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' for, Swear not at all, but let your word be Yea, Tea, 'a nd Nay, Nay; that is, Do not speak Untruth; for < that is Evil: Do not Swear; for that comes of Evil.' To conclude ; people swear, to the end they may speak Truth; Christ would have men speak Truth, to the end they might not swear; he would not have his followers upon such base reserves, but their Word to carry the weight of an Oath in it; that as others ought not to be guilty of Perjury, Christians ought not to be guilty of Lying: for such is the advance from Moses to Christ, Jew to Christian, that as the Christian needs not the Jew's curb, so his Lie is greater than the Jew's Perjury, because his Yea or Nay ought to be of more alue than the other's Oath.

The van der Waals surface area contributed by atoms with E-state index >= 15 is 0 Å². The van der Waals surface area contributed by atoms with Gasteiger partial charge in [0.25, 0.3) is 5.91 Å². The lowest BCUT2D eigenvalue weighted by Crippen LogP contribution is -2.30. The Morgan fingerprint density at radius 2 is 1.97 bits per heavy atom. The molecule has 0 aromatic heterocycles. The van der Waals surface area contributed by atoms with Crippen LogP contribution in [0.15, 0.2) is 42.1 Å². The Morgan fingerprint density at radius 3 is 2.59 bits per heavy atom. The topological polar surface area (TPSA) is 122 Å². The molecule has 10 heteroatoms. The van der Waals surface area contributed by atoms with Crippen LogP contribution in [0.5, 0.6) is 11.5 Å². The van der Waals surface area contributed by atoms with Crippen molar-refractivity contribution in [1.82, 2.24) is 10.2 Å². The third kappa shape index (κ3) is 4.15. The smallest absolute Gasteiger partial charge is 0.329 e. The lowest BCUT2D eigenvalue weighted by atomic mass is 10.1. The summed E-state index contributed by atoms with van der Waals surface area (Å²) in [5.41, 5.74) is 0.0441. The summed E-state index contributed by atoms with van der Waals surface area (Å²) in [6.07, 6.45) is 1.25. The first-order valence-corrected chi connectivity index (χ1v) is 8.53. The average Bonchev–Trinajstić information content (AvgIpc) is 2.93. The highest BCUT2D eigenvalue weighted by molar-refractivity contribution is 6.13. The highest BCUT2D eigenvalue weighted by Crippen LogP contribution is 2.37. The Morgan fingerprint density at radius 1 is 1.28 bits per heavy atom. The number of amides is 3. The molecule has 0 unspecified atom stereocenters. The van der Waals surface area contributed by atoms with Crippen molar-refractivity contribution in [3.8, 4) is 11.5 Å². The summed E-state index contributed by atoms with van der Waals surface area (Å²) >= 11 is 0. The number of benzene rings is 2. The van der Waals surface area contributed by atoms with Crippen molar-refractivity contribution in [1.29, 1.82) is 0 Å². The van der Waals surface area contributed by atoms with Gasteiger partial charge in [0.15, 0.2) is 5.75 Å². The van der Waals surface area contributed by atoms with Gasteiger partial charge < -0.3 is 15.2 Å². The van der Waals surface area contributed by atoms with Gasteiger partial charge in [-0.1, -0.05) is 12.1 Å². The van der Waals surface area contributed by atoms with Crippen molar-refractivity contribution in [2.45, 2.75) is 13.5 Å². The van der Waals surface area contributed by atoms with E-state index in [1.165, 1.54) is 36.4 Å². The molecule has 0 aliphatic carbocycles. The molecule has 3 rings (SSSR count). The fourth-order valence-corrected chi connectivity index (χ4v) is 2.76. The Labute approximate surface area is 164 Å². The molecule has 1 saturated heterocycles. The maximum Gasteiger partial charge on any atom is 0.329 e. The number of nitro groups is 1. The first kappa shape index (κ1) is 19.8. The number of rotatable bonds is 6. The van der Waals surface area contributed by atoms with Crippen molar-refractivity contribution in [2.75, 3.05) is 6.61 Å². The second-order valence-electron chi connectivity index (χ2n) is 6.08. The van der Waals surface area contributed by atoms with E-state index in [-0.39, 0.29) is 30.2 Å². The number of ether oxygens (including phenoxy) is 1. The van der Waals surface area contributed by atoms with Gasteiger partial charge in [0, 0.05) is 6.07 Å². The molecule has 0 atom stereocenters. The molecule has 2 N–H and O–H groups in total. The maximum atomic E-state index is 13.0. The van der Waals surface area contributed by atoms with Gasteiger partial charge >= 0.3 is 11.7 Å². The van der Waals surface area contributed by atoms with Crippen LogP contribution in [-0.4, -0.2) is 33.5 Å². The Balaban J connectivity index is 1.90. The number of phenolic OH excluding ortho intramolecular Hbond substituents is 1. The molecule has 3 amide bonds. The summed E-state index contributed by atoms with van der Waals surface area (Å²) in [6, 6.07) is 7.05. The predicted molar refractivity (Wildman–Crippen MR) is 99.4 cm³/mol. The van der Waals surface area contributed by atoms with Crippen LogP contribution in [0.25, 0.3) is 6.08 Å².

X. And lastly; besides these prohibitions, swearing is forbidden by the very nature of Christianity, and unworthy of him that is the author of it; who came not to implant fo imperfect a religion, as that which needed oaths, or should leave fraud, the ground of swearing, unextirpated; but to promulgate that Gospel which retrieves ancient sincerity, builds up waste places, reftores those breaches oaths entered at, and leads into the ancient holy paths of integrity they never trod in. He is that powerful Lord, who cureth the diseases of them that come unto him, and the Mystical Serpent exalted, that relieves all that believingly look up to him: his office is to make an end of Sin, that made way for Swearing, and introduce that everlasting righteousness which never needs it; the religion he taught, is no less than Regeneration and Perfection, such veracity as hath not the least wavering; sincerity throughout, that it might not only exceed the righteousness of the Swearing Jews, but that law which permitted it till the times of Reftitution, which he brought to the degenerated world, who said, “ Swear not at all :” For the 'Law, that permitted Oaths, was given by Moses; <but Grace and Truth, that ends them, came by Jesus • Christ, who therefore prohibits them.' And not only is this Gospel of Christ, or the Holy Religion he taught, of so pure and excellent a nature, but those